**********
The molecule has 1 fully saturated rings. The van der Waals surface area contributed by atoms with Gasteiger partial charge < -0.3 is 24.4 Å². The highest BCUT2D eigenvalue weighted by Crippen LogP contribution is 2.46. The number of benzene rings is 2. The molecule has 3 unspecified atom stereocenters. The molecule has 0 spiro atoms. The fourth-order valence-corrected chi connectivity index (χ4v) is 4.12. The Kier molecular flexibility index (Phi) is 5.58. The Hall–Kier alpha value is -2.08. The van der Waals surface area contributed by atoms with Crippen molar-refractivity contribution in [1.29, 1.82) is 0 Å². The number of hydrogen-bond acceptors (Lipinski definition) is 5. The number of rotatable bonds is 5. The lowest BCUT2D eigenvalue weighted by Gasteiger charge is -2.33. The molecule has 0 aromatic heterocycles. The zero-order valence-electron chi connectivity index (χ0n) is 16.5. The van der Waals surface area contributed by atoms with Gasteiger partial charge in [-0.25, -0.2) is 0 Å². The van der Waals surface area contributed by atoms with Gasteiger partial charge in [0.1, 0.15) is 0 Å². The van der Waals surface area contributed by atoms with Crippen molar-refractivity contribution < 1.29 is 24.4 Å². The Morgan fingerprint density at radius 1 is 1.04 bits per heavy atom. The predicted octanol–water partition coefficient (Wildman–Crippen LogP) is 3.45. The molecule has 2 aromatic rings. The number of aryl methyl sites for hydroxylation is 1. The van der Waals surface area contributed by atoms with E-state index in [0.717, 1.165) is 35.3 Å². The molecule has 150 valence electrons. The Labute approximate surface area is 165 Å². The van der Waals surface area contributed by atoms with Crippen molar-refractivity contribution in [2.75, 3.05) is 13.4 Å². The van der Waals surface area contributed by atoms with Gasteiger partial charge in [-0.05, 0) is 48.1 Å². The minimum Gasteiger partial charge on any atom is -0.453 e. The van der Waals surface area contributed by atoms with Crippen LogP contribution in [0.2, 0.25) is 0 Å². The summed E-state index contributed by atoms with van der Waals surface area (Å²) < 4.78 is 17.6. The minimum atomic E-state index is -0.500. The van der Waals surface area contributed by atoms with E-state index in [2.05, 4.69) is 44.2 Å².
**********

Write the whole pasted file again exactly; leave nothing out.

The molecule has 1 fully saturated rings. The van der Waals surface area contributed by atoms with Gasteiger partial charge < -0.3 is 24.4 Å². The highest BCUT2D eigenvalue weighted by Crippen LogP contribution is 2.46. The number of benzene rings is 2. The molecule has 3 unspecified atom stereocenters. The molecule has 0 spiro atoms. The fourth-order valence-corrected chi connectivity index (χ4v) is 4.12. The Kier molecular flexibility index (Phi) is 5.58. The Hall–Kier alpha value is -2.08. The van der Waals surface area contributed by atoms with Crippen molar-refractivity contribution in [1.29, 1.82) is 0 Å². The number of hydrogen-bond acceptors (Lipinski definition) is 5. The number of rotatable bonds is 5. The lowest BCUT2D eigenvalue weighted by Gasteiger charge is -2.33. The molecule has 0 aromatic heterocycles. The zero-order valence-electron chi connectivity index (χ0n) is 16.5. The van der Waals surface area contributed by atoms with Gasteiger partial charge in [-0.25, -0.2) is 0 Å². The van der Waals surface area contributed by atoms with Gasteiger partial charge in [0.1, 0.15) is 0 Å². The van der Waals surface area contributed by atoms with Crippen molar-refractivity contribution < 1.29 is 24.4 Å². The Morgan fingerprint density at radius 1 is 1.04 bits per heavy atom. The predicted octanol–water partition coefficient (Wildman–Crippen LogP) is 3.45. The molecule has 2 aromatic rings. The number of aryl methyl sites for hydroxylation is 1. The van der Waals surface area contributed by atoms with E-state index in [0.717, 1.165) is 35.3 Å². The molecule has 150 valence electrons. The Labute approximate surface area is 165 Å². The van der Waals surface area contributed by atoms with Crippen molar-refractivity contribution in [2.75, 3.05) is 13.4 Å². The van der Waals surface area contributed by atoms with Gasteiger partial charge in [-0.05, 0) is 48.1 Å². The minimum Gasteiger partial charge on any atom is -0.453 e. The van der Waals surface area contributed by atoms with Crippen LogP contribution in [0.2, 0.25) is 0 Å². The summed E-state index contributed by atoms with van der Waals surface area (Å²) < 4.78 is 17.6. The minimum atomic E-state index is -0.500. The van der Waals surface area contributed by atoms with E-state index in [2.05, 4.69) is 44.2 Å².